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Re: on eshell's encoding


From: Daniel Bastos
Subject: Re: on eshell's encoding
Date: Tue, 02 Aug 2016 10:24:32 -0300
User-agent: Gnus/5.13 (Gnus v5.13) Emacs/24.3 (windows-nt)

Eli Zaretskii <address@hidden> writes:

>> From: Daniel Bastos <address@hidden>
>> Date: Wed, 27 Jul 2016 08:56:31 -0300
>> 
>> >> You're right.  This is MS-Windows.  But I thought MS-Windows would not
>> >> interfere here.  Why does it interfere?  I thought the messages would go
>> >> straight into git's ARGV.
>> >
>> > How can it go "straight"?  
>> 
>> I meant not being messed with.  I don't know anything about MS-Windows.
>> In UNIX the creation of a new process by a shell is likely to call
>> execve, which won't touch the caller strings passed in through the
>> argv-argument.
>
> Like I said, Eshell is not a shell, it just pretends to be one.  It
> will eventually cause execve, or something like it, to be called, but
> before it, the command-line arguments will be encoded in the locale's
> encoding, since that's what execve expects.  This is true on Windows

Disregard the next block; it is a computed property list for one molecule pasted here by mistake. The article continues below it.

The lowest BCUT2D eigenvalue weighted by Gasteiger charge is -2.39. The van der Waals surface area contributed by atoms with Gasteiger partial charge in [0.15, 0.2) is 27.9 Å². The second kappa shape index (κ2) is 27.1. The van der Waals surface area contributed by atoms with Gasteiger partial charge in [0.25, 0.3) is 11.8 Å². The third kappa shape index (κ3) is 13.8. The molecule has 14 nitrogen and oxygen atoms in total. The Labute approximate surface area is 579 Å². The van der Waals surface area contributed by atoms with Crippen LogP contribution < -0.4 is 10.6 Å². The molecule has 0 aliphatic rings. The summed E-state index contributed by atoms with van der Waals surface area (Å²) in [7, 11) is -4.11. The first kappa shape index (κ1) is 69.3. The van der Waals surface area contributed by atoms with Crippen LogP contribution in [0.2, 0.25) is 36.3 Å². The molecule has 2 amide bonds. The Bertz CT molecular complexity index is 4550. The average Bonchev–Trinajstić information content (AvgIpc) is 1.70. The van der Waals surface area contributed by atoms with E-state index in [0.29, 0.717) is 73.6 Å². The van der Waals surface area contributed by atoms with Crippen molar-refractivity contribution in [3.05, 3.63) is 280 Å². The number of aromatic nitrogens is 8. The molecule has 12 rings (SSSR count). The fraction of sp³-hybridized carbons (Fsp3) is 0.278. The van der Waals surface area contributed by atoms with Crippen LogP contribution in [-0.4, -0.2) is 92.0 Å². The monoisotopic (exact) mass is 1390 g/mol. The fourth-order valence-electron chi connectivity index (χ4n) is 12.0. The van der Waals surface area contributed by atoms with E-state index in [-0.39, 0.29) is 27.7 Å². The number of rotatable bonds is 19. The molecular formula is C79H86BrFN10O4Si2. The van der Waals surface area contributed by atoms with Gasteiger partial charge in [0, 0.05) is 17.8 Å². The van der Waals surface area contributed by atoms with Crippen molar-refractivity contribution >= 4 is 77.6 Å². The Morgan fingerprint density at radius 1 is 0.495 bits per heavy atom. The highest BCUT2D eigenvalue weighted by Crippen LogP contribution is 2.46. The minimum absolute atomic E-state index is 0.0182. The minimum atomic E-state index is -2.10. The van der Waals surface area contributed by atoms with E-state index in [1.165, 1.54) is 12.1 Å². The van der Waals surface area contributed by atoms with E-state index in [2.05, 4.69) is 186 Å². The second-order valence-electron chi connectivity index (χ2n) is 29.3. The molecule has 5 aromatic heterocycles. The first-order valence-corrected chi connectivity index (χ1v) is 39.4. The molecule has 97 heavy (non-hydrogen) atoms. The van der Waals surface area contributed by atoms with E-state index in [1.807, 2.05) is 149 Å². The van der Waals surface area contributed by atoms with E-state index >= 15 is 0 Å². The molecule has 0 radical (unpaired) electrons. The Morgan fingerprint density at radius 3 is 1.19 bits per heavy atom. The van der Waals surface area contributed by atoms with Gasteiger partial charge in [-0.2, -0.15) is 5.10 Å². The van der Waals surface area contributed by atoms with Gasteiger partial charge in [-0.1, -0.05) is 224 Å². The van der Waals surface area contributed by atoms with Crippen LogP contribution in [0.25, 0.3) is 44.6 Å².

> and on Unix alike.  

That's true of EMACS.  You're saying EMACS always encodes the command
line arguments.  But what I said about UNIX is that whatever execve
receives in argv[] will remain as such, which apparently is not the
MS-Windows behavior.

Precisely: if on UNIX I use EMACS to call /program/ with argv[] encoded
in X, then /program/ will definitely receive its argv[] as prepared by
EMACS.  That does not happen on MS-Windows.  EMACS encodes the command
line in utf-8, but /program/ receives it in another encoding.

This surprises me.  MS-Windows should not care what a program puts in
argv[].  I think it violates an important principle: an operating system
should help programs to communicate, but it should not care what they're
saying to each other.  That's an important principle UNIX has given us.

Even if I'm not totally correct now, I'm certainly better educated.
Thank you.


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